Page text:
Retinitis pigmentosa (RP) is an inherited eye disease that causes visual disability leading to blindness. Over the last 15 years, researchers have pinpointed defects in dozens of genes causing different forms of RP. Surprisingly, patients with the same genetic defect can show different severities of vision loss and rates of disease progression. This effect is most dramatic across the retina of some individuals where regions with normal vision can abut regions of no vision. Environmental factors have been near the top of the suspect list for this variation in severity. An environmental factor experienced by all, but to varying extents, is exposure to light – bright lights have been previously speculated to accelerate certain forms of RP.
Now, investigators from the University of Pennsylvania and Cornell University provide evidence for retinal injury caused by moderate light exposure in dogs with a mutation in the rhodopsin gene. Since the blindness in these dogs mimics that observed in human RP caused by mutations in the rhodopsin gene, the investigators strongly recommend limiting excess light exposure in these patients.
“Rhodopsin is the light-catching molecule within rod photoreceptor cells that afford us with night vision,” says Artur V. Cideciyan, PhD, Research Associate Professor of Ophthalmology at Penn’s Scheie Eye Institute, and lead author of the current study published online this week in the Proceedings of the National Academy of Sciences.
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Whether you call it effervescent, fizzy, or sparkling, carbonated water is making a comeback as a beverage. Aside from quenching thirst, researchers at the University of Illinois at Urbana-Champaign have discovered a new use for these "bubbly" concoctions that will have major impact on the manufacturer of the world's thinnest, flattest, and one most useful materials -- graphene.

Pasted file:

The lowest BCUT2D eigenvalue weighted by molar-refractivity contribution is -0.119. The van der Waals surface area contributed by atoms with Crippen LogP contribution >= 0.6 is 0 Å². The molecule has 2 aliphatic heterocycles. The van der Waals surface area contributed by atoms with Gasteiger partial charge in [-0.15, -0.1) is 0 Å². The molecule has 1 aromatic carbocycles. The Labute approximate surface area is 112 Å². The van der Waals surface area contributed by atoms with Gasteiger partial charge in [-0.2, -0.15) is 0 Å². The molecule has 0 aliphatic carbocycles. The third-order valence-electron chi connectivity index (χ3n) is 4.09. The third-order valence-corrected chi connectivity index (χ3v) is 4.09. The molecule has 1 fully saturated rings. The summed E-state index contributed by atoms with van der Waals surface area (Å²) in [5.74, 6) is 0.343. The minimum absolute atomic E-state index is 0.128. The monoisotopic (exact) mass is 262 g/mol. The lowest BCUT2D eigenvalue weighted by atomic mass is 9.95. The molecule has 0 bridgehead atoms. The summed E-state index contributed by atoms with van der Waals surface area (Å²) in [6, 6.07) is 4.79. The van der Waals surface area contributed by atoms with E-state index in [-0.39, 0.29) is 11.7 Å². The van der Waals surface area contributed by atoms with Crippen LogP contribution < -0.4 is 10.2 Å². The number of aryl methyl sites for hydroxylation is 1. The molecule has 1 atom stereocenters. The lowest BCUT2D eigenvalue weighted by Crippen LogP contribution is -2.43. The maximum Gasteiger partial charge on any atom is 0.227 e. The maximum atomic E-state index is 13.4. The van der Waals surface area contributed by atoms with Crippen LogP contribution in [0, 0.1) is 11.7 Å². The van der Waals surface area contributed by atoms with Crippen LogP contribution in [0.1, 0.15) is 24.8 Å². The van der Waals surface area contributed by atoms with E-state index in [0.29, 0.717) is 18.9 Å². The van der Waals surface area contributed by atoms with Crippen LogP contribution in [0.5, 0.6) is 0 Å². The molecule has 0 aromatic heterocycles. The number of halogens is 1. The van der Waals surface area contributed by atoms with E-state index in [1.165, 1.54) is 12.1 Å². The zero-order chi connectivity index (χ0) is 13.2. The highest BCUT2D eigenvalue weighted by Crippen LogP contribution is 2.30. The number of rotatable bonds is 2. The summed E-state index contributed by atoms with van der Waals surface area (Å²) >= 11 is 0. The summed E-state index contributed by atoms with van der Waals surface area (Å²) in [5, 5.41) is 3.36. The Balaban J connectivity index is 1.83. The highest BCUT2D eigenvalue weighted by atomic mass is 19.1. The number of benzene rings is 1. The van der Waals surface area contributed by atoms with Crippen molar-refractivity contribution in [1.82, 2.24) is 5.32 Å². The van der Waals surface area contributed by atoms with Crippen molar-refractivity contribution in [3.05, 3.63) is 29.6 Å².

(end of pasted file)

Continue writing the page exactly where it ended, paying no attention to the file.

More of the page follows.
As graphene's popularity grows as an advanced "wonder" material, the speed and quality at which it can be manufactured will be paramount. With that in mind,...
Physicists at the University of Bonn have managed to create optical hollows and more complex patterns into which the light of a Bose-Einstein condensate flows. The creation of such highly low-loss structures for light is a prerequisite for complex light circuits, such as for quantum information processing for a new generation of computers. The researchers are now presenting their results in the journal Nature Photonics.
Light particles (photons) occur as tiny, indivisible portions. Many thousands of these light portions can be merged to form a single super-photon if they are...
For the first time, scientists have shown that circular RNA is linked to brain function. When a RNA molecule called Cdr1as was deleted from the genome of mice, the animals had problems filtering out unnecessary information – like patients suffering from neuropsychiatric disorders.
While hundreds of circular RNAs (circRNAs) are abundant in mammalian brains, one big question has remained unanswered: What are they actually good for? In the...
An experimental small satellite has successfully collected and delivered data on a key measurement for predicting changes in Earth's climate.
The Radiometer Assessment using Vertically Aligned Nanotubes (RAVAN) CubeSat was launched into low-Earth orbit on Nov. 11, 2016, in order to test new...
A study led by scientists of the Max Planck Institute for the Structure and Dynamics of Matter (MPSD) at the Center for Free-Electron Laser Science in Hamburg presents evidence of the coexistence of superconductivity and “charge-density-waves” in compounds of the poorly-studied family of bismuthates. This observation opens up new perspectives for a deeper understanding of the phenomenon of high-temperature superconductivity, a topic which is at the core of condensed matter research since more than 30 years. The paper by Nicoletti et al has been published in the PNAS.
Since the beginning of the 20th century, superconductivity had been observed in some metals at temperatures only a few degrees above the absolute zero (minus...
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